- Daily & Weekly newsletters
- Buy & download The Bulletin
- Comment on our articles
‘The cowboys have got to go’: Clampdown on locksmith fees
You’ve locked yourself out of the house, and it’s midnight. Your bag was stolen, and it contained your house keys. Your home was burgled, and the lock is broken. What do you do?
Like everyone else, you call a locksmith. And it’s an emergency, and the locksmith is very aware of this.
Local residents who have been ripped off by locksmiths in emergency situations spoke this morning on Radio 2. One woman said she had to pay €600 for a new lock.
And it’s not just locksmiths, according to federal consumer affairs minister Kris Peeters, who wants to regulate prices for emergency calls in general. Another resident speaking to Radio 2 said she had to pay a plumber €480 to come the same day to deal with a clogged toilet.
“We hear this all the time,” says Dirk Peytier of electrical and plumbing federation Techlink. “It’s absolute abuse of consumers in an emergency situation. There are a few businesses that are really known for it, and I think they should be prosecuted.”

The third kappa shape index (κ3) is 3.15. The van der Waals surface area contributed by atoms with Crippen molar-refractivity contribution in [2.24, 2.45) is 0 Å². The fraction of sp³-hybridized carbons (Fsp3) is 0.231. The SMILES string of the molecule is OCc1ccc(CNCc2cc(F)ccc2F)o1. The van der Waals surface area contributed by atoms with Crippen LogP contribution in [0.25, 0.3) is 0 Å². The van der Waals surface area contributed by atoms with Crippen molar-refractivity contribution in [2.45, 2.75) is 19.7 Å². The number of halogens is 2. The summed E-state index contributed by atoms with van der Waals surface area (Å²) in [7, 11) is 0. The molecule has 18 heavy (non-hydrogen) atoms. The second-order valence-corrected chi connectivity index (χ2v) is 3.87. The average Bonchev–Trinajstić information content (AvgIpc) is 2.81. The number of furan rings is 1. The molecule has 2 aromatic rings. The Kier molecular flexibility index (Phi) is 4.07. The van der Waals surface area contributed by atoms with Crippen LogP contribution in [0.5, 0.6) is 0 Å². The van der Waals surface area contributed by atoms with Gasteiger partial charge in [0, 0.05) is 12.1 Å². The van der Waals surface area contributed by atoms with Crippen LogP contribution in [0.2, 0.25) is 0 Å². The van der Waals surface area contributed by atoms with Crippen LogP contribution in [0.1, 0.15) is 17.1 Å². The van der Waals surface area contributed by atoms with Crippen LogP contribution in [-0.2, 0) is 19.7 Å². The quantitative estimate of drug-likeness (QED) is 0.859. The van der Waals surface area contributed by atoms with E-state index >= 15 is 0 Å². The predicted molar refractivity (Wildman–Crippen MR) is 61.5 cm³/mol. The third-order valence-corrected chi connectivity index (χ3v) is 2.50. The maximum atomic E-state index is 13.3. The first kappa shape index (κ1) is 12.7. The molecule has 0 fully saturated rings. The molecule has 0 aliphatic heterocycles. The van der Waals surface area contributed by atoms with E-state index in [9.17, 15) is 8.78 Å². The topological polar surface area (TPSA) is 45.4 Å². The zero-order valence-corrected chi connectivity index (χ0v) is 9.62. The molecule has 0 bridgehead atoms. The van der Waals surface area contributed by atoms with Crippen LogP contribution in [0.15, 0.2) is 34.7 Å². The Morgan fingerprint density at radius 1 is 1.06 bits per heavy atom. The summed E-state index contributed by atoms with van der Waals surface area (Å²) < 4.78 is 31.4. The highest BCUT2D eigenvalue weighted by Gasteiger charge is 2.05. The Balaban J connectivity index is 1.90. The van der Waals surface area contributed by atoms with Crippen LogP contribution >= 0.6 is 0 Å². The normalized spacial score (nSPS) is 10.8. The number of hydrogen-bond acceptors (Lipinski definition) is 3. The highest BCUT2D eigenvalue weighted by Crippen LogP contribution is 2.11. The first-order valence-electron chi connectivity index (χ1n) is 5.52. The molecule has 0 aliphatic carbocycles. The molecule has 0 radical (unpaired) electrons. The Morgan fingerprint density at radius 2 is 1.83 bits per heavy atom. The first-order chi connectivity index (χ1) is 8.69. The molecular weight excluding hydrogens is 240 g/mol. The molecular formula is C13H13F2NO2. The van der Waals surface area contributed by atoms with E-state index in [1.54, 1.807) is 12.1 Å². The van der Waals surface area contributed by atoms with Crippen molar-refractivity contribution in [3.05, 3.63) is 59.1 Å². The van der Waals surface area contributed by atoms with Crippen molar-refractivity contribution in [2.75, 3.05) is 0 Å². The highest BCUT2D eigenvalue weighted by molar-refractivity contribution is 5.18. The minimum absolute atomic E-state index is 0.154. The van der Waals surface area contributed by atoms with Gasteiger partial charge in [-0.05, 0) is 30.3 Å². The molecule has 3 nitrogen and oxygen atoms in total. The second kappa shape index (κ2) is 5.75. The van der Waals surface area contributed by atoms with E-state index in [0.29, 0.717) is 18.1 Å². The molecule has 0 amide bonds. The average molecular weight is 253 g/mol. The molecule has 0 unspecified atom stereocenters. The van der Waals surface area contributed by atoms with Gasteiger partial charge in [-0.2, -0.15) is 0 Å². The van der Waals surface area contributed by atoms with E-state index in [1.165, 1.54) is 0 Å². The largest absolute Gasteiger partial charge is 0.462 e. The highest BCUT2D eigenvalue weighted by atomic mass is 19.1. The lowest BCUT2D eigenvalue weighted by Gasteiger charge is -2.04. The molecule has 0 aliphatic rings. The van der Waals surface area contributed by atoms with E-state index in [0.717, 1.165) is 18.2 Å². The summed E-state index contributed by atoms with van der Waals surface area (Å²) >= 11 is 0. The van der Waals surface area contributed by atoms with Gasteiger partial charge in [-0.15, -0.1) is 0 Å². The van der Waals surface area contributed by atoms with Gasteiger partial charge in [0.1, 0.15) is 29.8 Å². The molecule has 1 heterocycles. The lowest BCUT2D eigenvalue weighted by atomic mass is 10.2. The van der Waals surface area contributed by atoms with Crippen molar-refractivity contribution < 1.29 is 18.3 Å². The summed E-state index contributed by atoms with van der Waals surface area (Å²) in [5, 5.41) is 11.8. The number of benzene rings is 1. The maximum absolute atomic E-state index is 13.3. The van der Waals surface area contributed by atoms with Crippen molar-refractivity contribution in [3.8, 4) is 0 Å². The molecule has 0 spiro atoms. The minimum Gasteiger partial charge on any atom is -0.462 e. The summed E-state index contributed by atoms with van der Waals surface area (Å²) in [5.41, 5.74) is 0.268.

Google ads suspect
Peeters has launched an investigation into prices charged by companies that offer such emergency services. “We will also be looking into their accounts,” he said. His office also plans meetings with sector federation such as locksmith unions.
“I hope that they can understand that we have to put a stop to the high cost of emergency repairs,” said Peeters. “Customers have to be informed about the conditions and the price so they cannot be taken advantage of. The cowboys have got to go.”
The chair of the Flemish Locksmiths Union has one handy tip: If you’re using Google to search for a locksmith, don’t use the ads that appear at the top of the search. Some of them lead to people who “come from over the Dutch border in unmarked vans, want to be paid immediately in cash and often don’t deliver good work”.